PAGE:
The real story of the former McGuinty era

Charlie Gillis on Premier Dad’s financials
Charlie GIllis
Ontario’s Liberal Premier Dalton McGuinty leaves a press conference in the Ontario Legislature on Monday October 15, 2012, after resigning.
CP/Chris Young

Dalton McGuinty resigned his legislative seat today, and appraisals of the former Ontario premier’s legacy have begun. Attention has naturally fallen on the power-plants saga and the mass deletion of emails by staff in the Premier’s Office that followed (the latter, apparently, being a ham-fisted attempt to cleanse the historical record of the former).

But the real story of the former McGuinty era lies in the financials, and it’s not happy reading. A cursory look at Ontario’s fiscal position suggests the Liberals have left a burden that, in the future, will limit the province’s ability to help those in the greatest need.

It’s a curious outcome for a leader whose political brand boiled down decency, duty and responsibility—the boy scout who grew up to be Premier Dad. And yes, a lot of subjective values feed into the essential “legacy” question, namely, whether a leader left the place in better shape than he found it. But at least one tangible measure of leadership—money—won’t flatter McGuinty. Here’s why:


Even by the standards of bond-happy Canadian provinces, Ontario has dug itself a scary-deep hole. Between 2003-04, McGuinty’s first year in office, and 2011-12, the province’s net debt rose more than 70 per cent and now stands at nearly a quarter of a trillion dollars. That’s about $18,000 for every man, woman and child—which is second only to Quebec’s per-capita debt and not by much. According to Statistics Canada projections, Ontario’s net debt will hit 40 per cent of provincial GDP some time next year.


Ontario’s bills wouldn’t be so daunting, were it anywhere close to being able to pay them down. Instead, the province faces a $12-billion shortfall in 2013 even after extensive cost-cutting. That is, by coincidence, roughly what taxpayers will shell out in interest on provincial debt in the next fiscal year—a cost that will go up because the province keeps adding to its liabilities.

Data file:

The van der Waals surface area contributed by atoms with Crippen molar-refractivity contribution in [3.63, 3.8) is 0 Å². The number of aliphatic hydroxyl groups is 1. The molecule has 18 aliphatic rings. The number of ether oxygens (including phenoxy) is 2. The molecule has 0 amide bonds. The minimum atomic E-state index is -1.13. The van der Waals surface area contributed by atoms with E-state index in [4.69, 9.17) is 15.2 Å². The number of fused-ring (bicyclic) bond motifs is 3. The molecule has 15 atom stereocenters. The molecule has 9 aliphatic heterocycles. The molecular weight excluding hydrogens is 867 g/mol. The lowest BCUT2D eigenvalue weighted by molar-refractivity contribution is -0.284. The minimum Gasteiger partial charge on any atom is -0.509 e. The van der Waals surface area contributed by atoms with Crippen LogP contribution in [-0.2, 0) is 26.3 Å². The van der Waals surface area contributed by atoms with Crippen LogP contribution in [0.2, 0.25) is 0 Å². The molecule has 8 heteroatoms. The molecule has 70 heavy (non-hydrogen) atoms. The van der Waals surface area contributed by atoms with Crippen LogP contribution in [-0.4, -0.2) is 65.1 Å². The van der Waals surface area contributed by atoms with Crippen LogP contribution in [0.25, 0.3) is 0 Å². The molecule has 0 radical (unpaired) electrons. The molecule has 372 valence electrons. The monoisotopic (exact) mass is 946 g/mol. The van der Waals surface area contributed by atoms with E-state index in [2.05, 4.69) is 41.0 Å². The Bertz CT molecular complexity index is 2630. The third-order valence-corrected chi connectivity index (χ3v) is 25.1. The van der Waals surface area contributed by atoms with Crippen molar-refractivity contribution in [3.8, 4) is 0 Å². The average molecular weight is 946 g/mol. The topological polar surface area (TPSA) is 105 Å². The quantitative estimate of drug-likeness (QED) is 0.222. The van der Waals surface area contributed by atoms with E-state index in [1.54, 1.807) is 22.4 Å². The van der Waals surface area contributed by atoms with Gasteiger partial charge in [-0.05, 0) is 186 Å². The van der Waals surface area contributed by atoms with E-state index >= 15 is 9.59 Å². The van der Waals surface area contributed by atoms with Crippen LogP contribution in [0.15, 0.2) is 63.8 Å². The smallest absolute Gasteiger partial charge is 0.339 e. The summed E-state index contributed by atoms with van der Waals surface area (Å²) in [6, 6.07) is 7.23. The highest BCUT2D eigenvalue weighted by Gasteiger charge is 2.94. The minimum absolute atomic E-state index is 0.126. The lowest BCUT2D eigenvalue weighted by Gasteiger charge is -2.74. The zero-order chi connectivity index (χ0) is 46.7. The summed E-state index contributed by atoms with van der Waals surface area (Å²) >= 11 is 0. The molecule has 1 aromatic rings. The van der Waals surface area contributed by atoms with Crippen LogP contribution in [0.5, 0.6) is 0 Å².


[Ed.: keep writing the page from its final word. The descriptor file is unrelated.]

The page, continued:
The price will rise even more sharply if bond-rating agencies further downgrade Ontario’s debt.


What this means to average people: Ontario can no longer help. It can’t help the needy with augmented programs. It can’t help the sick by paying for new drugs. It can’t give its employees a cost-of-living raise. At about $8,400 per person, program spending is already lowest among provinces (though the method of calculation here can vary; some place Quebec at the bottom) and has been for the last three years. The perennial “have” province is now a have-not, and may soon need the help of its western counterparts to maintain existing levels of service.


This seems an opportune moment to pause and consider the words of Don Drummond, the former bank economist McGuinty commissioned to draw a roadmap out of this fiscal tar pit.

Debt is costly, since interest must be paid on the province’s outstanding bonds and other obligations. Unusually low interest rates in recent years have allowed Ontario to borrow cheaply, but as interest rates rise to more normal levels, so will the cost of servicing the growing debt, and that will divert dollars away from public programs.

If McGuinty had heeded this sort of advice just a few years earlier (there were plenty of smart people offering it) he could have saved at least some of the pain Ontarians now face. Alas, he waited until 2011 to reach out to Drummond, and even then shied from the economist’s tougher recommendations.


How we got here is no mystery. Program spending under McGuinty climbed by an average of 7.6 per cent annually before the financial meltdown of ’08-09. During that period, Liberals got in the habit of saying they were backfilling a program deficit wrought by the program-slashing government of Mike Harris—costs downloaded to municipalities and a strained health-care system.

It was only partly true: billions also went out in the form of wage increases and benefits to teachers and other unionized public-sector employees. Then, after the U.S. economy deflated, and Ontario’s swooned, the province had to go cap in hand to the unions to get the money back.

Needless to say, it didn’t work and the province eventually traded its cap for a legislative hammer.


Here’s where we get to the subjective part: will Ontarians see evidence of all that spending when they look around their communities?

They’ll see full-day kindergarten, which costs $1.5 billion per year and may or may not yield the dividends promised. But they’ll also see flaking bridges, pocked streets and crumbling expressways.

They’ll see a Greenbelt protecting the lands around Toronto from sprawl. But they’ll also see a courthouses so crowded accused criminals walk free because they cannot be tried in time.

They’ll see pension liabilities; the burden of an aging population; or boondoggles like eHealth, the air ambulance system and, yes, those dastardly power plants.

We can debate all day about how a government should spend its money, but if it hasn’t got any, the whole discussion is moot. And if Dalton McGuinty isn’t exclusively responsible for landing us here, he bears at least part of the blame.